25 May 2010

How to consistently white balance photos in Lightroom

I have no professional training in graphic design or color management, but here is a Lightroom trick I use when I have a bunch of photos I want to consistently white balance.
  1. Get your photos into grid mode (whether this is by selecting a collection/folder or filtering a collection/folder).
  2. Pick one photo as your reference.
  3. White balance that photo the best you can. Sometimes I like to open up the photo in Photoshop and use Adjustments -> Variations to help me with the white balancing.
  4. After you are done, go back to grid mode, select the reference photo.
  5. Right-click on the photo and select "Lock to second window."
  6. Select the first photo in your grid, open it in the Develop module (press "D"), and press "Y" to open the photo in split view. You want the split view where there are two variations of the same photo side-by-side, not the one where you have one photo split down the middle. If you're in the wrong split view, press "SHIFT-Y" to change views.
  7. Open up the second window by clicking on the rectangle with "2" in it, at the bottom lefthand corner of the screen or pressing F11.
  8. This is your reference photo. Move the second window to cover up the photo on the left.
  9. Now you can white balance the current photo against reference photo. Use the left and right arrow keys to cycle through the entire set of photos in the grid.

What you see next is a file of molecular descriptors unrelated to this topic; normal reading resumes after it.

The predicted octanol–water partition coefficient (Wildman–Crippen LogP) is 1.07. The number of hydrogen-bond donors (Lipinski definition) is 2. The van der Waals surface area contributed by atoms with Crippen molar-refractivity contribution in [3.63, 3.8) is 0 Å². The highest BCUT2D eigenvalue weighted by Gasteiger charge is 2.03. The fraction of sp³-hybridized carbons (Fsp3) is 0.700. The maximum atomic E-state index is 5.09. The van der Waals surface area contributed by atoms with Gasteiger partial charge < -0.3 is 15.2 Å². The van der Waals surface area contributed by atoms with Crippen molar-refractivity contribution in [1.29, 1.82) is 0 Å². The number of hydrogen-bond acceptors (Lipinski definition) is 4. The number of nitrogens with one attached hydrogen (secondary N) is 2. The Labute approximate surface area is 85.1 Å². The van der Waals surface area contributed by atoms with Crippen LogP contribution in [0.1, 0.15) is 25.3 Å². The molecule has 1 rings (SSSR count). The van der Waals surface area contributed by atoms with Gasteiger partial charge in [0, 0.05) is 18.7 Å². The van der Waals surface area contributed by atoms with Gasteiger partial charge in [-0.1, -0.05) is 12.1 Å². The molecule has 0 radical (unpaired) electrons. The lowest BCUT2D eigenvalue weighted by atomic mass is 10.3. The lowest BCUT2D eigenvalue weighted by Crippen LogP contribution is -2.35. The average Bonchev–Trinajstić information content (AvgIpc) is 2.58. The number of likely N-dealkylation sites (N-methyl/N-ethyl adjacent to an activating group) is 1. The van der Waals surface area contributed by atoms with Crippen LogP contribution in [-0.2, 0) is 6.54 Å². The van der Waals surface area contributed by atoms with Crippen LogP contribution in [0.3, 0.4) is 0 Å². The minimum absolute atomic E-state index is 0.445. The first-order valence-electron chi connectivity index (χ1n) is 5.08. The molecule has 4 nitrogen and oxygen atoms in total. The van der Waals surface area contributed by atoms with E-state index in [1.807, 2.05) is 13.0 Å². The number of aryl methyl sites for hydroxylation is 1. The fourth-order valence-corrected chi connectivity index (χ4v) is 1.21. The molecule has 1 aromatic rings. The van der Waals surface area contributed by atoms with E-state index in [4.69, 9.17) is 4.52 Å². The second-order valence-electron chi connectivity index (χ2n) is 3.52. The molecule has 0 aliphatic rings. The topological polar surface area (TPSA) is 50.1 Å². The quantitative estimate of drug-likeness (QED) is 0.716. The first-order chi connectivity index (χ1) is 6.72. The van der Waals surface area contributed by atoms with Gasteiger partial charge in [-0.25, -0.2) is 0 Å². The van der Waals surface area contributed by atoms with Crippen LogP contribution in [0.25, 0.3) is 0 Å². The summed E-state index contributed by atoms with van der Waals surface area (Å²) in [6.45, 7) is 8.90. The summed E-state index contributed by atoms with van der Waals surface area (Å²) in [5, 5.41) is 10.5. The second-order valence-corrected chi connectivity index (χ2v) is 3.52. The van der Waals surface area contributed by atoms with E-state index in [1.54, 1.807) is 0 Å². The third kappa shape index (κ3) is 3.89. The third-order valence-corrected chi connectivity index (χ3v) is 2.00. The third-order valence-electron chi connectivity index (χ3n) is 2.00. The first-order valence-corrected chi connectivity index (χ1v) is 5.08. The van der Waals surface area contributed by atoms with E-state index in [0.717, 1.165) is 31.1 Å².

19 May 2010

HD dSLR video vs traditional 35mm film

HD dSLR video is all the rage nowadays. But I'm a still shooter and know very little about "motion." I should discuss some terminology and technical issues that relate to motion pictures, but that we don't worry about in still photography. First, video refers to shooting without film (no rolls of film that need to be processed in a chemical lab. Second, you do not use auto-focus for shooting motion pictures. Hollywood studios employ "focus-pullers." Their job is to manually focus the camera at all times, so that the appropriate scenery/actor is in focus. People and things move around, so this is not an easy job.

I learned about the differences between HD dSLR and 35mm film from two sources: Ken Rockwell who used to work in Hollywood before focusing on digital photography and an interview with Greg Yaitanes who recently directed the season finale of House. The episode was filmed entirely with the Canon 5D Mark II. They're coming from a professional, Hollywood studio perspective, but I think much of the discussion is still relevant to amateur filmmakers.

Pros of HD dSLR
  • No film and processing to pay for (that same advantage that digital still cameras have over film still cameras) - this will save you tons of money. According to Ken Rockwell, an hour of film costs a Hollywood studio $10,000 - for the film itself and all the processing.
  • Since HD dSLR is already digital, you can take advantage of an all-digital workflow. This can save you lots of time and money since you can do all your post-production with your own team of people, in-house. The same advantage that digital still cameras have over still film cameras.
  • You can shoot at ISO 1600+ and do amazing low-light video, which is not possible on film.
  • The dSLR is tiny compared to the 35mm film camera, so you can record video in very tight spaces and not have to remove walls in your set in order to film from different angles